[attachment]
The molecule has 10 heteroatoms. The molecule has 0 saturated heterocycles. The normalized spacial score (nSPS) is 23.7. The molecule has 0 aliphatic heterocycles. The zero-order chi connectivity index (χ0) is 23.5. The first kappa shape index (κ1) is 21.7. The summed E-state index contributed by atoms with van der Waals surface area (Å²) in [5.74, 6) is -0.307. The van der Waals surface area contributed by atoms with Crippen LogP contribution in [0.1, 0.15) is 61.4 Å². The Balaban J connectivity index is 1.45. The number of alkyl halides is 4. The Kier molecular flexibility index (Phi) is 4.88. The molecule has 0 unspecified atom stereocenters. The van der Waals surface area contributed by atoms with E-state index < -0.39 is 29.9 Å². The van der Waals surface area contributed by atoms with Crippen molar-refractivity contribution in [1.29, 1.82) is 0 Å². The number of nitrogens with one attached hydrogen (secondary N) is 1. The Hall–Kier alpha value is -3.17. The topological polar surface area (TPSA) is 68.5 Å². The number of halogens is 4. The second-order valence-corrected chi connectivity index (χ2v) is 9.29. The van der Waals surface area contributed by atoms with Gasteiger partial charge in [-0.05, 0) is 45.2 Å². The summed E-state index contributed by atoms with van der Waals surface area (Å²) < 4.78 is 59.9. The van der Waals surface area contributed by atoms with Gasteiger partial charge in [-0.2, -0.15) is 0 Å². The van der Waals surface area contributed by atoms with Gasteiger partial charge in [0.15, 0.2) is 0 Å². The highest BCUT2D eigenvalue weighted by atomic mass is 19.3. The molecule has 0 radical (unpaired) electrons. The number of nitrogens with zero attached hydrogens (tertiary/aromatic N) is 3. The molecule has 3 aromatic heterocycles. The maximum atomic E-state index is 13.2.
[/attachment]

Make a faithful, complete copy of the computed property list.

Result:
The molecule has 10 heteroatoms. The molecule has 0 saturated heterocycles. The normalized spacial score (nSPS) is 23.7. The molecule has 0 aliphatic heterocycles. The zero-order chi connectivity index (χ0) is 23.5. The first kappa shape index (κ1) is 21.7. The summed E-state index contributed by atoms with van der Waals surface area (Å²) in [5.74, 6) is -0.307. The van der Waals surface area contributed by atoms with Crippen LogP contribution in [0.1, 0.15) is 61.4 Å². The Balaban J connectivity index is 1.45. The number of alkyl halides is 4. The Kier molecular flexibility index (Phi) is 4.88. The molecule has 0 unspecified atom stereocenters. The van der Waals surface area contributed by atoms with E-state index < -0.39 is 29.9 Å². The van der Waals surface area contributed by atoms with Crippen molar-refractivity contribution in [1.29, 1.82) is 0 Å². The number of nitrogens with one attached hydrogen (secondary N) is 1. The Hall–Kier alpha value is -3.17. The topological polar surface area (TPSA) is 68.5 Å². The number of halogens is 4. The second-order valence-corrected chi connectivity index (χ2v) is 9.29. The van der Waals surface area contributed by atoms with Gasteiger partial charge in [-0.05, 0) is 45.2 Å². The summed E-state index contributed by atoms with van der Waals surface area (Å²) < 4.78 is 59.9. The van der Waals surface area contributed by atoms with Gasteiger partial charge in [-0.2, -0.15) is 0 Å². The van der Waals surface area contributed by atoms with Gasteiger partial charge in [0.15, 0.2) is 0 Å². The highest BCUT2D eigenvalue weighted by atomic mass is 19.3. The molecule has 0 radical (unpaired) electrons. The number of nitrogens with zero attached hydrogens (tertiary/aromatic N) is 3. The molecule has 3 aromatic heterocycles. The maximum atomic E-state index is 13.2.